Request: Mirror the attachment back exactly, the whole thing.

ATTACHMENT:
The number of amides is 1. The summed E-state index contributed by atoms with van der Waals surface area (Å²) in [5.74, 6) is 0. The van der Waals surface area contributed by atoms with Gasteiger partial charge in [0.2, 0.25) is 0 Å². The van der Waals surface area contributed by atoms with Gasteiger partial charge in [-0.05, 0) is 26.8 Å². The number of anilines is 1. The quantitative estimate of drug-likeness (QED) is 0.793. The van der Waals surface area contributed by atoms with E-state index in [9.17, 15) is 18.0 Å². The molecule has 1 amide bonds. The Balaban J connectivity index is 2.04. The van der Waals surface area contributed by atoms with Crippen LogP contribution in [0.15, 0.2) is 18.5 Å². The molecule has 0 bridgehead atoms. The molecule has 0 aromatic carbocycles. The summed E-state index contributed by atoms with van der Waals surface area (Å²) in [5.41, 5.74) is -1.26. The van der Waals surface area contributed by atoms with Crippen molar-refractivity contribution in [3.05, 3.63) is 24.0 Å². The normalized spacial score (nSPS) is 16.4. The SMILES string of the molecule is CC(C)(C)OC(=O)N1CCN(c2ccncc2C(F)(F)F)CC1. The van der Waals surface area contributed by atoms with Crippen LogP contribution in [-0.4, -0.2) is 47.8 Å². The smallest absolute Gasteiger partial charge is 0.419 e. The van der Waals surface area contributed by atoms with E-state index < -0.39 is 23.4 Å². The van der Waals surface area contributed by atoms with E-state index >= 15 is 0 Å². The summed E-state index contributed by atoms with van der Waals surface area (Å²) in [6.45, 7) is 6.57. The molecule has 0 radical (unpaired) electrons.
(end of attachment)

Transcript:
The number of amides is 1. The summed E-state index contributed by atoms with van der Waals surface area (Å²) in [5.74, 6) is 0. The van der Waals surface area contributed by atoms with Gasteiger partial charge in [0.2, 0.25) is 0 Å². The van der Waals surface area contributed by atoms with Gasteiger partial charge in [-0.05, 0) is 26.8 Å². The number of anilines is 1. The quantitative estimate of drug-likeness (QED) is 0.793. The van der Waals surface area contributed by atoms with E-state index in [9.17, 15) is 18.0 Å². The molecule has 1 amide bonds. The Balaban J connectivity index is 2.04. The van der Waals surface area contributed by atoms with Crippen LogP contribution in [0.15, 0.2) is 18.5 Å². The molecule has 0 bridgehead atoms. The molecule has 0 aromatic carbocycles. The summed E-state index contributed by atoms with van der Waals surface area (Å²) in [5.41, 5.74) is -1.26. The van der Waals surface area contributed by atoms with Crippen molar-refractivity contribution in [3.05, 3.63) is 24.0 Å². The normalized spacial score (nSPS) is 16.4. The SMILES string of the molecule is CC(C)(C)OC(=O)N1CCN(c2ccncc2C(F)(F)F)CC1. The van der Waals surface area contributed by atoms with Crippen LogP contribution in [-0.4, -0.2) is 47.8 Å². The smallest absolute Gasteiger partial charge is 0.419 e. The van der Waals surface area contributed by atoms with E-state index < -0.39 is 23.4 Å². The van der Waals surface area contributed by atoms with E-state index >= 15 is 0 Å². The summed E-state index contributed by atoms with van der Waals surface area (Å²) in [6.45, 7) is 6.57. The molecule has 0 radical (unpaired) electrons.